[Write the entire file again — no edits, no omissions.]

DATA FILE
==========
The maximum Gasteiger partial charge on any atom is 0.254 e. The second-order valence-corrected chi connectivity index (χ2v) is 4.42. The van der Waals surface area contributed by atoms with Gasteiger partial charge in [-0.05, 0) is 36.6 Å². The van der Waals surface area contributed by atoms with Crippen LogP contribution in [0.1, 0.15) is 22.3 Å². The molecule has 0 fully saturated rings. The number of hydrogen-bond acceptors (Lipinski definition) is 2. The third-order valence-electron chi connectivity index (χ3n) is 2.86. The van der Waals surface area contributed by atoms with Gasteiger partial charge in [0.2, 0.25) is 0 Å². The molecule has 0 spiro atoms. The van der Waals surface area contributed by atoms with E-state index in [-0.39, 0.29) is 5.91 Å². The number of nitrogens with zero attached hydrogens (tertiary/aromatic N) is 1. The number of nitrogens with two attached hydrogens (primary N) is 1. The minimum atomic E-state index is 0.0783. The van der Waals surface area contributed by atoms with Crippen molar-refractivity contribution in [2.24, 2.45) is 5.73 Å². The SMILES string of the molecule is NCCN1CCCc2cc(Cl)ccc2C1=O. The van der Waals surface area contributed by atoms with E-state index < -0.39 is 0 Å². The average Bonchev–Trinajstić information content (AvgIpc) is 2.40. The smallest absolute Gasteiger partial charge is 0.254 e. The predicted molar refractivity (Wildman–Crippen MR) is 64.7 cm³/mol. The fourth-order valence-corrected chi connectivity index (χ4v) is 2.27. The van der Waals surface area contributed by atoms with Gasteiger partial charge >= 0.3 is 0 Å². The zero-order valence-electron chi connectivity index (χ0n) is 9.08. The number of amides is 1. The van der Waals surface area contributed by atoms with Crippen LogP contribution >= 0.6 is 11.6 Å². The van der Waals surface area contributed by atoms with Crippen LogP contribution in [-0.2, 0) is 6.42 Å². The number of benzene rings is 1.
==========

The maximum Gasteiger partial charge on any atom is 0.254 e. The second-order valence-corrected chi connectivity index (χ2v) is 4.42. The van der Waals surface area contributed by atoms with Gasteiger partial charge in [-0.05, 0) is 36.6 Å². The van der Waals surface area contributed by atoms with Crippen LogP contribution in [0.1, 0.15) is 22.3 Å². The molecule has 0 fully saturated rings. The number of hydrogen-bond acceptors (Lipinski definition) is 2. The third-order valence-electron chi connectivity index (χ3n) is 2.86. The van der Waals surface area contributed by atoms with Gasteiger partial charge in [0.2, 0.25) is 0 Å². The molecule has 0 spiro atoms. The van der Waals surface area contributed by atoms with E-state index in [-0.39, 0.29) is 5.91 Å². The number of nitrogens with zero attached hydrogens (tertiary/aromatic N) is 1. The number of nitrogens with two attached hydrogens (primary N) is 1. The minimum atomic E-state index is 0.0783. The van der Waals surface area contributed by atoms with Crippen molar-refractivity contribution in [2.24, 2.45) is 5.73 Å². The SMILES string of the molecule is NCCN1CCCc2cc(Cl)ccc2C1=O. The van der Waals surface area contributed by atoms with E-state index < -0.39 is 0 Å². The average Bonchev–Trinajstić information content (AvgIpc) is 2.40. The smallest absolute Gasteiger partial charge is 0.254 e. The predicted molar refractivity (Wildman–Crippen MR) is 64.7 cm³/mol. The fourth-order valence-corrected chi connectivity index (χ4v) is 2.27. The van der Waals surface area contributed by atoms with Gasteiger partial charge >= 0.3 is 0 Å². The zero-order valence-electron chi connectivity index (χ0n) is 9.08. The number of amides is 1. The van der Waals surface area contributed by atoms with Crippen LogP contribution >= 0.6 is 11.6 Å². The van der Waals surface area contributed by atoms with Crippen LogP contribution in [-0.2, 0) is 6.42 Å². The number of benzene rings is 1.